Effectiveness of St John's wort in major depression: a randomized controlled trial

JAMA. 2001 Apr 18;285(15):1978-86. doi: 10.1001/jama.285.15.1978.


Context: Extracts of St John's wort are widely used to treat depression. Although more than 2 dozen clinical trials have been conducted with St John's wort, most have significant flaws in design and do not enable meaningful interpretation.

Objective: To compare the efficacy and safety of a standardized extract of St John's wort with placebo in outpatients with major depression.

Design and setting: Randomized, double-blind, placebo-controlled clinical trial conducted between November 1998 and January 2000 in 11 academic medical centers in the United States.

Participants: Two hundred adult outpatients (mean age, 42.4 years; 67.0% female; 85.9% white) diagnosed as having major depression and having a baseline Hamilton Rating Scale for Depression (HAM-D) score of at least 20.

Intervention: Participants completed a 1-week, single-blind run-in of placebo, then were randomly assigned to receive either St John's wort extract (n = 98; 900 mg/d for 4 weeks, increased to 1200 mg/d in the absence of an adequate response thereafter) or placebo (n = 102) for 8 weeks.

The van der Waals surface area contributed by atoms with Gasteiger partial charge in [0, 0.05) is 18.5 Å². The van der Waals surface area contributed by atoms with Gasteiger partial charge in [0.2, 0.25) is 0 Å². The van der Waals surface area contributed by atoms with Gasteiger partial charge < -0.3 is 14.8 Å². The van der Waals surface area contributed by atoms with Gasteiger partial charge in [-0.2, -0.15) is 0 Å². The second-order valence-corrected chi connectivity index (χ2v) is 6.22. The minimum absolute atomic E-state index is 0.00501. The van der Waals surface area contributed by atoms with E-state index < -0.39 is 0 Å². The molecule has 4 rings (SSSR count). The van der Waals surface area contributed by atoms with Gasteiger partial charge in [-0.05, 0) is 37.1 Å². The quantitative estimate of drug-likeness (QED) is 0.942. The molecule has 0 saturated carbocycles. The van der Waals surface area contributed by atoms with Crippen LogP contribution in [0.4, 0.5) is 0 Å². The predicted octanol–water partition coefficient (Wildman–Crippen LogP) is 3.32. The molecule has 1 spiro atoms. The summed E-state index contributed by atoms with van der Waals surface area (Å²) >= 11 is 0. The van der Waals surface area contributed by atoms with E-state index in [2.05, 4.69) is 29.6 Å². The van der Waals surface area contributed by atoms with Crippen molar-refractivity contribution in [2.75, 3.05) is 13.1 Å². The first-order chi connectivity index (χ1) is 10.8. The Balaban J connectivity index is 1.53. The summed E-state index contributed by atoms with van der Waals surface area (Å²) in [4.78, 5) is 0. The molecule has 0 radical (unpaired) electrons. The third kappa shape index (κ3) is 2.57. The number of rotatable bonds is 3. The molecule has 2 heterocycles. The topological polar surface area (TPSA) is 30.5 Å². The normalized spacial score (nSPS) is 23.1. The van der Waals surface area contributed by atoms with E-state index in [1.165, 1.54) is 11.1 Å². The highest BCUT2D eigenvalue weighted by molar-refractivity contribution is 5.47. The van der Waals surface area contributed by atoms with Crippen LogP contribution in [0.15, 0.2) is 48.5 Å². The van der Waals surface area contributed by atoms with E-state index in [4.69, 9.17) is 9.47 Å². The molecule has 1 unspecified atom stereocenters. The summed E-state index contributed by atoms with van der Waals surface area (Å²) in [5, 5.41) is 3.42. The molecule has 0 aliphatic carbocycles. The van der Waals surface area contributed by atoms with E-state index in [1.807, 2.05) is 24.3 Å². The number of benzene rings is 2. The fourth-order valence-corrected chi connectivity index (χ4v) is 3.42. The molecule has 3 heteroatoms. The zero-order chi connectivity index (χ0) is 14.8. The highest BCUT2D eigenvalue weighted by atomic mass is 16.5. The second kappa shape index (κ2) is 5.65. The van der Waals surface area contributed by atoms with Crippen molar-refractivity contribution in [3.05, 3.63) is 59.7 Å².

Main outcome measures: The primary outcome measure was rate of change on the HAM-D over the treatment period. Secondary measures included the Beck Depression Inventory (BDI), Hamilton Rating Scale for Anxiety (HAM-A), the Global Assessment of Function (GAF) scale, and the Clinical Global Impression-Severity and -Improvement scales (CGI-S and CGI-I).

Results: The random coefficient analyses for the HAM-D, HAM-A, CGI-S, and CGI-I all showed significant effects for time but not for treatment or time-by-treatment interaction (for HAM-D scores, P<.001, P =.16, and P =.58, respectively). Analysis of covariance showed nonsignificant effects for BDI and GAF scores. The proportion of participants achieving an a priori definition of response did not differ between groups. The number reaching remission of illness was significantly higher with St John's wort than with placebo (P =.02), but the rates were very low in the full intention-to-treat analysis (14/98 [14.3%] vs 5/102 [4.9%], respectively). St John's wort was safe and well tolerated. Headache was the only adverse event that occurred with greater frequency with St John's wort than placebo (39/95 [41%] vs 25/100 [25%], respectively).

Conclusion: In this study, St John's wort was not effective for treatment of major depression.

Publication types

  • Clinical Trial
  • Multicenter Study
  • Randomized Controlled Trial
  • Research Support, Non-U.S. Gov't
  • Research Support, U.S. Gov't, P.H.S.

MeSH terms

  • Adult
  • Depressive Disorder, Major / diagnosis
  • Depressive Disorder, Major / drug therapy*
  • Double-Blind Method
  • Female
  • Humans
  • Hypericum*
  • Male
  • Middle Aged
  • Phytotherapy*
  • Plant Extracts / therapeutic use
  • Plants, Medicinal*
  • Psychiatric Status Rating Scales
  • Regression Analysis


  • Plant Extracts